As expected, her family members were initially against her decision.

“My family had a difficult time understanding why I would choose this profession as a career.  They didn’t think women should be in the fire service or that I was strong enough for such a physically demanding job,” explained Kiser. “Even without having their support I still pursued my fire service career and after graduating fire academy their doubts no longer had validity.  Now, they are proud of my persistence and determination to not be held back by the doubt of others.”

Baker’s journey to public service began when she was a frustrated college student. Like many young people, dreams and visions change during those formative years after high school. She decided to join the Army. Not exactly sure where she wanted her military career to lead, she chose military police for her military occupational specialty early in the recruitment process.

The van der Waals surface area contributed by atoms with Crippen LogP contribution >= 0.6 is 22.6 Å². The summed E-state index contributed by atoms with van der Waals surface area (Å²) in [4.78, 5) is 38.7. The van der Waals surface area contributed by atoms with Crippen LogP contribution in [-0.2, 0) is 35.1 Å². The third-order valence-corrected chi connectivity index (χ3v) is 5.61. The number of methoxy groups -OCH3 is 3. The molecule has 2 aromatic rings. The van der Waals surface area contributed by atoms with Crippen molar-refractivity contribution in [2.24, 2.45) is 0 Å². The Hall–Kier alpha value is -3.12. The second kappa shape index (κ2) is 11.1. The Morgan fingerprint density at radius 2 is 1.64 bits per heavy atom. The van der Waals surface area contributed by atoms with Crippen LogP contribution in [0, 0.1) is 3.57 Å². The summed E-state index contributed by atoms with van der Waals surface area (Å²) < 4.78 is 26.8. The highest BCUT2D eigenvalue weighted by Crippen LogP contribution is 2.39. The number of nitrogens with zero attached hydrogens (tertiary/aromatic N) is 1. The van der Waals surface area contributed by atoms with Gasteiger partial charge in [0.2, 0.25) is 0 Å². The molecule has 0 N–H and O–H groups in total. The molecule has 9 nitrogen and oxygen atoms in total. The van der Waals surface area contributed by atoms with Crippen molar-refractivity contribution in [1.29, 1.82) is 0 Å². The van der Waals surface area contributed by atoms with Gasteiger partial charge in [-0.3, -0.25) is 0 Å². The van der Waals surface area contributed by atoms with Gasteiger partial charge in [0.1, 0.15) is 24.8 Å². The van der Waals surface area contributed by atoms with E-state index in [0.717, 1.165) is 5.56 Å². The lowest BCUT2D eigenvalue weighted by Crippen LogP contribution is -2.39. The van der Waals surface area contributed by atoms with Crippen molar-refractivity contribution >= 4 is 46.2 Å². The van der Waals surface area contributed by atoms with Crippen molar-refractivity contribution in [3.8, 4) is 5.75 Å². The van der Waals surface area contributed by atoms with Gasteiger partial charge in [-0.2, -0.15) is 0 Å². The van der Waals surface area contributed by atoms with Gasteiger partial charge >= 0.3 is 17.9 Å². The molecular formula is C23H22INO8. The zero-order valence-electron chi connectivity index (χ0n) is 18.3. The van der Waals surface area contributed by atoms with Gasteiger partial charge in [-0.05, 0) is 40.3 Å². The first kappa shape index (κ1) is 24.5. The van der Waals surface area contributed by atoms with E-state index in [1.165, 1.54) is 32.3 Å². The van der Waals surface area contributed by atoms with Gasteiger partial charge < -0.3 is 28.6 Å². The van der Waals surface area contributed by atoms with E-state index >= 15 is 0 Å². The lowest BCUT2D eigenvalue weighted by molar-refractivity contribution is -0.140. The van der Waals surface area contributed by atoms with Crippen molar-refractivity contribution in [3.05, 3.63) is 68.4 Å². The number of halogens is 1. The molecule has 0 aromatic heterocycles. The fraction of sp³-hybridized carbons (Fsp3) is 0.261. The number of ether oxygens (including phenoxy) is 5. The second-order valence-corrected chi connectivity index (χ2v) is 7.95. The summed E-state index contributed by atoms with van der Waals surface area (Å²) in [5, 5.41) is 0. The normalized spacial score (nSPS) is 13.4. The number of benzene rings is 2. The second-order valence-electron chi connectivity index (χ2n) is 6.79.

Baker has been in law enforcement since 2001. She served three years as an MP before she was discharged. At that time she joined the Department of the Army Police at Ft Bliss, Texas, before coming to DLA in 2014.

According to Baker, being a female police officer is a “difficult tightrope to walk.”

“With harassment being in the public eye now more than ever, it seems there are some people who are scared that any little infraction, no matter the intent behind it, will lead to a complaint. That leads to everyone walking on eggshells and a general feeling of alienation,” said Baker. “On the other end of the spectrum there are those who don’t care and will say whatever they want without much thought on if it is appropriate or not.”

“Beyond that, there’s a vast disparity between the perceptions of women’s actions compared to men. Men are able to laugh and joke with others without any subtext as to their motivation. Women, on the other hand, can’t even smile without it being assumed they are flirting,” explained Baker. “That’s not just within departments, but also when dealing with the public. So it’s a fine balance trying to walk the line where you’re respected and treated as one of the guys without throwing all mutual respect out the window.”